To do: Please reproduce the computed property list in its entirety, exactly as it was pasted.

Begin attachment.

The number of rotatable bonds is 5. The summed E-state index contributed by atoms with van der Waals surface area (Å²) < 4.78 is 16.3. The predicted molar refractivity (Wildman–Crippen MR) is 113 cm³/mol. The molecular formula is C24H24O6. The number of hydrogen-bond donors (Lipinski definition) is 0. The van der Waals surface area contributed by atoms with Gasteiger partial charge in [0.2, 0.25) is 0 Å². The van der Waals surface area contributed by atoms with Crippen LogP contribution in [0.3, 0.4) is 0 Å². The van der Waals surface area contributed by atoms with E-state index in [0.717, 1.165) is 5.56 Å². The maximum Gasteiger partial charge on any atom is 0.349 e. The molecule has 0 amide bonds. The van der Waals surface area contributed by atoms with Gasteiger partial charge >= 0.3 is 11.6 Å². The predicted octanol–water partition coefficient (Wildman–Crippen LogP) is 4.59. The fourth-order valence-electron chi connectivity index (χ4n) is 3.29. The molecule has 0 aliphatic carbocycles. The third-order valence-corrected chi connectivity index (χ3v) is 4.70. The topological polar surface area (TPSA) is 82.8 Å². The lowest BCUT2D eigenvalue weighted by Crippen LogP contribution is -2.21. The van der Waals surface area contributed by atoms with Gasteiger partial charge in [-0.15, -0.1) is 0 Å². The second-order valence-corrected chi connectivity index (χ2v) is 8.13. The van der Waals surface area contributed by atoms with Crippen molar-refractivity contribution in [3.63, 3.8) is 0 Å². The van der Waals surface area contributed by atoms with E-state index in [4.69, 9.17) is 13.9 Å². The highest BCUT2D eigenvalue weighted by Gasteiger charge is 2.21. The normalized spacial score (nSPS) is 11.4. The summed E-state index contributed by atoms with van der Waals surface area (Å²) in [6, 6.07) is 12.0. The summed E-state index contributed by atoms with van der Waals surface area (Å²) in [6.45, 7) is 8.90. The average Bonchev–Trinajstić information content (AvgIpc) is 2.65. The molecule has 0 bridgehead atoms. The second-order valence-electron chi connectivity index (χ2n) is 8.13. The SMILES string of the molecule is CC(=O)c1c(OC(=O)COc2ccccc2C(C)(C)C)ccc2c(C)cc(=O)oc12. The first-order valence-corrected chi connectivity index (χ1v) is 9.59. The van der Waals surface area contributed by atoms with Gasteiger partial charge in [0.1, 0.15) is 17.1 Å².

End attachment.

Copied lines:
The number of rotatable bonds is 5. The summed E-state index contributed by atoms with van der Waals surface area (Å²) < 4.78 is 16.3. The predicted molar refractivity (Wildman–Crippen MR) is 113 cm³/mol. The molecular formula is C24H24O6. The number of hydrogen-bond donors (Lipinski definition) is 0. The van der Waals surface area contributed by atoms with Gasteiger partial charge in [0.2, 0.25) is 0 Å². The van der Waals surface area contributed by atoms with Crippen LogP contribution in [0.3, 0.4) is 0 Å². The van der Waals surface area contributed by atoms with E-state index in [0.717, 1.165) is 5.56 Å². The maximum Gasteiger partial charge on any atom is 0.349 e. The molecule has 0 amide bonds. The van der Waals surface area contributed by atoms with Gasteiger partial charge >= 0.3 is 11.6 Å². The predicted octanol–water partition coefficient (Wildman–Crippen LogP) is 4.59. The fourth-order valence-electron chi connectivity index (χ4n) is 3.29. The molecule has 0 aliphatic carbocycles. The third-order valence-corrected chi connectivity index (χ3v) is 4.70. The topological polar surface area (TPSA) is 82.8 Å². The lowest BCUT2D eigenvalue weighted by Crippen LogP contribution is -2.21. The van der Waals surface area contributed by atoms with Gasteiger partial charge in [-0.15, -0.1) is 0 Å². The second-order valence-corrected chi connectivity index (χ2v) is 8.13. The van der Waals surface area contributed by atoms with Crippen molar-refractivity contribution in [3.63, 3.8) is 0 Å². The van der Waals surface area contributed by atoms with E-state index in [4.69, 9.17) is 13.9 Å². The highest BCUT2D eigenvalue weighted by Gasteiger charge is 2.21. The normalized spacial score (nSPS) is 11.4. The summed E-state index contributed by atoms with van der Waals surface area (Å²) in [6, 6.07) is 12.0. The summed E-state index contributed by atoms with van der Waals surface area (Å²) in [6.45, 7) is 8.90. The average Bonchev–Trinajstić information content (AvgIpc) is 2.65. The molecule has 0 bridgehead atoms. The second-order valence-electron chi connectivity index (χ2n) is 8.13. The SMILES string of the molecule is CC(=O)c1c(OC(=O)COc2ccccc2C(C)(C)C)ccc2c(C)cc(=O)oc12. The first-order valence-corrected chi connectivity index (χ1v) is 9.59. The van der Waals surface area contributed by atoms with Gasteiger partial charge in [0.1, 0.15) is 17.1 Å².